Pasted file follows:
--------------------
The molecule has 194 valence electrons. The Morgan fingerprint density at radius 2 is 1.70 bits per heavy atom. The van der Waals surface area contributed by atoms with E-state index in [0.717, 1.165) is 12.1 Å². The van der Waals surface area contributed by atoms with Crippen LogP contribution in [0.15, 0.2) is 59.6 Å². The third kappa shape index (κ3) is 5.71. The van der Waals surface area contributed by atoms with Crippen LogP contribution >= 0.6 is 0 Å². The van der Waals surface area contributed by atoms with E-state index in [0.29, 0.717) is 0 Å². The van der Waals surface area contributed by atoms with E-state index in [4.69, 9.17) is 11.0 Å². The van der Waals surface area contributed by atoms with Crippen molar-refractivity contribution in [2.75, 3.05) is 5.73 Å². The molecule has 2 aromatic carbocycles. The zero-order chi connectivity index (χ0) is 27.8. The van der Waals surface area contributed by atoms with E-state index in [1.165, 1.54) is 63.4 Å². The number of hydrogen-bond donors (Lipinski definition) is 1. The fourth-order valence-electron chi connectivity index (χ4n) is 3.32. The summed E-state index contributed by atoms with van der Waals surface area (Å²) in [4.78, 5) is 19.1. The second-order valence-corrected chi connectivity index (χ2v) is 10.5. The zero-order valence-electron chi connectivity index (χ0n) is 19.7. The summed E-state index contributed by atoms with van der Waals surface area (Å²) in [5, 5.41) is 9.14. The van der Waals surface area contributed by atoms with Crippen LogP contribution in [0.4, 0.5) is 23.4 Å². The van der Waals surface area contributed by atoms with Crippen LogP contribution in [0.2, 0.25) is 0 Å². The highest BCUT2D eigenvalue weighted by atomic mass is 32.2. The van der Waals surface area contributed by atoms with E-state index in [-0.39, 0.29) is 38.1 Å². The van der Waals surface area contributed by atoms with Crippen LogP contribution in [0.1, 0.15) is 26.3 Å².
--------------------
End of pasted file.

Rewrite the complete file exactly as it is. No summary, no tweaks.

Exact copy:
The molecule has 194 valence electrons. The Morgan fingerprint density at radius 2 is 1.70 bits per heavy atom. The van der Waals surface area contributed by atoms with E-state index in [0.717, 1.165) is 12.1 Å². The van der Waals surface area contributed by atoms with Crippen LogP contribution in [0.15, 0.2) is 59.6 Å². The third kappa shape index (κ3) is 5.71. The van der Waals surface area contributed by atoms with Crippen LogP contribution >= 0.6 is 0 Å². The van der Waals surface area contributed by atoms with E-state index in [0.29, 0.717) is 0 Å². The van der Waals surface area contributed by atoms with E-state index in [4.69, 9.17) is 11.0 Å². The van der Waals surface area contributed by atoms with Crippen molar-refractivity contribution in [2.75, 3.05) is 5.73 Å². The molecule has 2 aromatic carbocycles. The zero-order chi connectivity index (χ0) is 27.8. The van der Waals surface area contributed by atoms with E-state index in [1.165, 1.54) is 63.4 Å². The number of hydrogen-bond donors (Lipinski definition) is 1. The fourth-order valence-electron chi connectivity index (χ4n) is 3.32. The summed E-state index contributed by atoms with van der Waals surface area (Å²) in [4.78, 5) is 19.1. The second-order valence-corrected chi connectivity index (χ2v) is 10.5. The zero-order valence-electron chi connectivity index (χ0n) is 19.7. The summed E-state index contributed by atoms with van der Waals surface area (Å²) in [5, 5.41) is 9.14. The van der Waals surface area contributed by atoms with Crippen LogP contribution in [0.4, 0.5) is 23.4 Å². The van der Waals surface area contributed by atoms with Crippen LogP contribution in [0.2, 0.25) is 0 Å². The highest BCUT2D eigenvalue weighted by atomic mass is 32.2. The van der Waals surface area contributed by atoms with E-state index in [-0.39, 0.29) is 38.1 Å². The van der Waals surface area contributed by atoms with Crippen LogP contribution in [0.1, 0.15) is 26.3 Å².